Here’s an excerpt from my book, Drink Spiking and Predatory Drugging: A Modern History, about the attractions of involuntary drug ingestion as a “problem solver” for frightened parents. It almost always rears its head around Halloween, but never really goes away completely. – PD
Unlike the peer-dosing scares of the 1960s, the 1980s and after saw the rise of malicious acid spiking against children and total strangers.
The Blue Star Tattoo Legend
This urban legend was one of the first—but one of the most durable— legends associated with involuntary LSD ingestion. And as such, it was a fairly extreme allegation, even in comparison with other antidrug panics. The rumor (often supported by photocopied flyer warnings) was that acid dealers were giving drug-laced tattoos to children, which they mistook for ordinary temporary tattoos, festooned as they were with appealing icons like Mickey Mouse, blue stars, or Bart Simpson. Upon contact, it was alleged, the drug would penetrate the skin and a kiddie acid trip would begin. Echoing the claims of Temperance ranters about the motives of grog sellers, this practice was attributed to the desire among dealers to create new customers through addiction. [….]
Involuntary ingestion would be unpleasant to a child in all likelihood—hardly something worth repeating. Finally, anyone who knows anything about retail illicit drug markets would recognize that risk and reward ratio here would be highly unfavorable. To engage in such activity would have to stem from sheer moral perversity, rather than a profit motive. However, many people who place great salience in such social malfeasance legends tend to believe that the mere existence of malign intent and bad actors in the world is enough to justify any scare story. 
As many debunkers have pointed out, some elements of the story probably were hatched from misunderstanding true aspects of retail LSD methods. Liquid LSD is often soaked into, and then dried, on blotter paper which is “stamped” row by row with little icons delineating individual doses. Visually, these papers may have looked like temporary tattoos, though they are often too small to be visually appealing to children.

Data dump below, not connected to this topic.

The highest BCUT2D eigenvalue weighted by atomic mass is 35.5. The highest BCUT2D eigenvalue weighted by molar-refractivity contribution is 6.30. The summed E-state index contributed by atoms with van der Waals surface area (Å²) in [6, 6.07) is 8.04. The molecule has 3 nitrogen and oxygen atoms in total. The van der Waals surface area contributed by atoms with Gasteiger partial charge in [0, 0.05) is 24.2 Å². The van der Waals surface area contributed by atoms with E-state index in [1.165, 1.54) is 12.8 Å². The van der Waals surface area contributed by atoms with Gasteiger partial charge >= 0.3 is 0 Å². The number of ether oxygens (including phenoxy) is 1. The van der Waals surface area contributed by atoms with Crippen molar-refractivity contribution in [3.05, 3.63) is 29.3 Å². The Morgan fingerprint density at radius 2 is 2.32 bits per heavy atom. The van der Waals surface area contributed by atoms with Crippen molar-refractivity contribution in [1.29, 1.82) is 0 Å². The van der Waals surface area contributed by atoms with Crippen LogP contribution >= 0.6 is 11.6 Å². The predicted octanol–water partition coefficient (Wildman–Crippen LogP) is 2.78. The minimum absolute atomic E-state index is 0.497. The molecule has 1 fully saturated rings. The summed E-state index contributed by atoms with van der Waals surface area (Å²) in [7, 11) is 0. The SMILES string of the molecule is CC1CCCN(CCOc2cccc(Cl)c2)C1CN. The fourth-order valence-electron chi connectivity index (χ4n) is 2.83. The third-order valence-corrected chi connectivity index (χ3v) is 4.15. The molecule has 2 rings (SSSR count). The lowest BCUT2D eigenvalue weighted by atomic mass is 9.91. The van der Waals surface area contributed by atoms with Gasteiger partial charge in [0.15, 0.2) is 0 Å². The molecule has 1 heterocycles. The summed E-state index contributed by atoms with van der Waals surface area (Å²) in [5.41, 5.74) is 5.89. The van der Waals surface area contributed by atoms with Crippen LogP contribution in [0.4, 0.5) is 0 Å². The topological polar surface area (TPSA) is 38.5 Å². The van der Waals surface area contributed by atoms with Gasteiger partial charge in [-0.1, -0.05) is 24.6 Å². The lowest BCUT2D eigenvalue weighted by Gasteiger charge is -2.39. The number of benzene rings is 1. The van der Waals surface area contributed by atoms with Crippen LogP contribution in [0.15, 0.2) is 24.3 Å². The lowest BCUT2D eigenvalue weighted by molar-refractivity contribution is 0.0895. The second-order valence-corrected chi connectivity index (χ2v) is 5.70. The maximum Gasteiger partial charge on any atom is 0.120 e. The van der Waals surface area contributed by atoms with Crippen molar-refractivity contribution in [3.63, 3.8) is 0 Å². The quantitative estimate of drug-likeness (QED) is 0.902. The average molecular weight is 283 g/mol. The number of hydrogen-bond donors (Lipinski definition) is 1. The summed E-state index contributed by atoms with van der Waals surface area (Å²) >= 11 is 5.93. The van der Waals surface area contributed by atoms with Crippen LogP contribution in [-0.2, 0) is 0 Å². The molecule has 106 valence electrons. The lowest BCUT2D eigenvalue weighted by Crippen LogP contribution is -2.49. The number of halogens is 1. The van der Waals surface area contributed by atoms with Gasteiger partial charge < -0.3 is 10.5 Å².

But it is important to look at how this story fits into the drugging scares. It contains most of the major elements. The victims of the dosing are complete naifs—literally children, in this case. The stories often center around school buildings, suggesting that the kids were engaged in virtuous behavior—school attendance—at the time of the dosing. The drug “blends in” with acceptable recreational activity in that specific social context, literally hiding among kids’ peer culture of icons and tattoos.
Jean-Bruno Renard, who has studied the career of this urban legend in France and Belgium, notes that it shares with other contamination rumors the theme of a startling contrast: the tattoos are represented with iconic images that make the dangerous objects “between innocence and perversion” attractive to children.
Various motives are actually attached to the warning. The most common is to foster addiction, as if the drug in question were not appealing enough on its own to voluntary drug-takers. The other, seen in some versions, is the malicious prank for personal amusement—wouldn’t it be funny to see children tripping? And here, of course, is the thematic displacement—if parents insist upon thinking that their own children have no interest in the drugs “out there,” then naturally any drug fear will be transferred onto a phantasmagorical, involuntary ingestion scenario.
[Excerpt from pages 114-116, Pamela Donovan, Drink Spiking and Predatory Drugging: A Modern History, Palgrave Macmillan, 2016.
 Footnote 58 in book. Pamela Donovan, No Way of Knowing: Crime, Urban Legends and the Internet, Routledge, 2004.